- Good fit: multi-dimensional products that have featured on many sides and where close-up views are important to the customer e.g. computer equipment, electronic products, sporting goods
Action: Review all your products and group them into those that are a good fit for 360 product photography and those that are not. Document the total number of products in the ‘Good Fit’ group; this will be an important piece of data when it comes to building the business case.
2. Will 360 product images allow my customer to ensure they are purchasing the right product?
When your customers are shopping for your products online, can they determine that the product they are viewing is the one that meets their need by rotating the product and zooming into the product detail? If the answer to this is yes then your products are a good fit for 360 product photography.
Why is this question so important? If the consumer is able to determine that the product they are viewing is the product they need the odds are that the product will not be returned. The cost to process product returns is significant in many industries and takes a bite out of profits each time. Cost savings from a reduction in product returns flows directly to the business’ bottom line.
Action: Research product return rates in your business. Estimate the percentage reduction in returns that may result from 360 product images. Factor these numbers into your business case.
3. Will 360 product images help my customers connect emotionally with my products?
When your customers are shopping for your products online, will they have an emotional connection with your products by being able to view them from all angles and in detail? Although the answer to this question is subjective, it is relevant when building the business case for 360 product photography. The fact here is 360 product images provide a real sense and feel of the product when compared to still images. This creates an emotional connection to the product.
Let’s look at an example – suppose you are looking for a new high-end notebook, you visit many sites that have multiple still product images and one site that shows the notebook as a full hemispherical 360 (you can fully pan and zoom anywhere on the notebook – top, bottom, sides, front, back, all features and details). Will you have a stronger emotional connection with the still images or the 360 interactive images? My money is on the later.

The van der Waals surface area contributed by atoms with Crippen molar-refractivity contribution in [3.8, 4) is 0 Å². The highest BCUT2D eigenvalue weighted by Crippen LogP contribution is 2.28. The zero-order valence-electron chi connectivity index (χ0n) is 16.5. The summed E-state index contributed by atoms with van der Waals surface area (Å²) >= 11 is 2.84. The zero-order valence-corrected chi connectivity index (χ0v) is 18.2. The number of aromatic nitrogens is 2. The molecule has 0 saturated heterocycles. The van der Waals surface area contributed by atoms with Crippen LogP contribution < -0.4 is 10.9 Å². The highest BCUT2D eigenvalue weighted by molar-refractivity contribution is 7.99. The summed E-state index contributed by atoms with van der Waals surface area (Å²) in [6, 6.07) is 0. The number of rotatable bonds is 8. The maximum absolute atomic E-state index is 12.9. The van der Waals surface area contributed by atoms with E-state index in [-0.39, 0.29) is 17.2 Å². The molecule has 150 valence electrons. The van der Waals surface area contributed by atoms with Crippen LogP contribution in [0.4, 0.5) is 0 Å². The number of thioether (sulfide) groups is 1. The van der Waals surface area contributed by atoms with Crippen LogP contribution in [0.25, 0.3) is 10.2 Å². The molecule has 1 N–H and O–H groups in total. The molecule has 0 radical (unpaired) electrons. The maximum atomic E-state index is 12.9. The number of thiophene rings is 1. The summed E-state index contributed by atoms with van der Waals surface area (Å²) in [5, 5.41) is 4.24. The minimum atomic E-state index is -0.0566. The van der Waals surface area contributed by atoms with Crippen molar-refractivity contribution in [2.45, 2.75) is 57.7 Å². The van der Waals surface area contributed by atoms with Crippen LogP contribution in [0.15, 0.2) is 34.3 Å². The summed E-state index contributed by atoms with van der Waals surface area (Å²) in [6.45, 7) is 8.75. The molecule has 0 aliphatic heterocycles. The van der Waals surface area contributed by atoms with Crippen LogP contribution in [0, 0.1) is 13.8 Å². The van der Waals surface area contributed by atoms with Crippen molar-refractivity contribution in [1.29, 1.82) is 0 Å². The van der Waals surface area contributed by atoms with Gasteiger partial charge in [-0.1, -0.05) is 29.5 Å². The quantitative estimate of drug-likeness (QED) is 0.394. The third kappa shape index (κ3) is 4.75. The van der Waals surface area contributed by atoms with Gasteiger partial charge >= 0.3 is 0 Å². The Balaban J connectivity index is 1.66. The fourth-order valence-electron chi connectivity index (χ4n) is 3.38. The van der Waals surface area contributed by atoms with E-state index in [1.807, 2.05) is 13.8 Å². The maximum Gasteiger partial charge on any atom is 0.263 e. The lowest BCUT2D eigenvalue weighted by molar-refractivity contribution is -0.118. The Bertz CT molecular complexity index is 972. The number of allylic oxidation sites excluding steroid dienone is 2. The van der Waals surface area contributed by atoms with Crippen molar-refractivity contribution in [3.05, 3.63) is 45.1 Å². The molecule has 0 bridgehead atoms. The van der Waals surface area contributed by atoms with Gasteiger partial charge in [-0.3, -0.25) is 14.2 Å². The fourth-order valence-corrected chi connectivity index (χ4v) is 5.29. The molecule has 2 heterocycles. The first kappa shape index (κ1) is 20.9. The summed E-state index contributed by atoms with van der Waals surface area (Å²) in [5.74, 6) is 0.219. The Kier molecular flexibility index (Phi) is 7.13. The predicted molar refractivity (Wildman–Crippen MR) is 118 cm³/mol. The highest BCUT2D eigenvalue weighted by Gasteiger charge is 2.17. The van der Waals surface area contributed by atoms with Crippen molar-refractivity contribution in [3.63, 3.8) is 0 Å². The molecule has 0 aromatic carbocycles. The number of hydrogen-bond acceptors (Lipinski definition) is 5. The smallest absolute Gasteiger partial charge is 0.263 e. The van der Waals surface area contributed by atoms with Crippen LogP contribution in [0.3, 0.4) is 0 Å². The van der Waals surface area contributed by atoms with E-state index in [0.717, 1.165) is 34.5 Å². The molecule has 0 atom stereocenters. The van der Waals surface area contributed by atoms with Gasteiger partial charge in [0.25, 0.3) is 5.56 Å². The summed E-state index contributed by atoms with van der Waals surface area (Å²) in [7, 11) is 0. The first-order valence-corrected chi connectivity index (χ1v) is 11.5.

Action Think about all the products you put in the ‘Good Fit’ group and rate them on a scale of 1 to 10 – 1 being the low emotional connection and 10 being high. To get a sense of how many of your products would connect emotionally as 360 images, total all products that have a rating of 7 or higher.
3. Competitive Landscape
Monitoring how your competition is marketing their products online is an important part of business. As far as 360 product photography is concerned, you should review all your competitor’s sites to see if and how they are marketing with 360 product images.
If they are using 360 product images you can decide to follow suit or if they are not you can view this as a competitive opportunity. It really depends on how you view your competitive landscape.
Action: Review your competitor’s sites and attempt to answer the questions below. This information will help you build your 360 product photography business case.
- Are your competitors using 360 product images to market their products?
- If they are using 360 product images, how are they using them e.g. for specific product categories, select products in specific categories, fast moving products, high-priced products?
- How are the 360 product images presented – are they rotating smoothly (indicating 72 images per rotation or greater), are they basic 360 images rotating on a single axis or do they rotate on multiple axes so the product is visible on the sides and the top and bottom?
Good Luck Creating Your 360 Product Photography Business Case
I hope the above information helps you build a strong business case for 360 product photography. Please comment on this post, we would love to hear about your business case experience.
Image credit – Benda Starr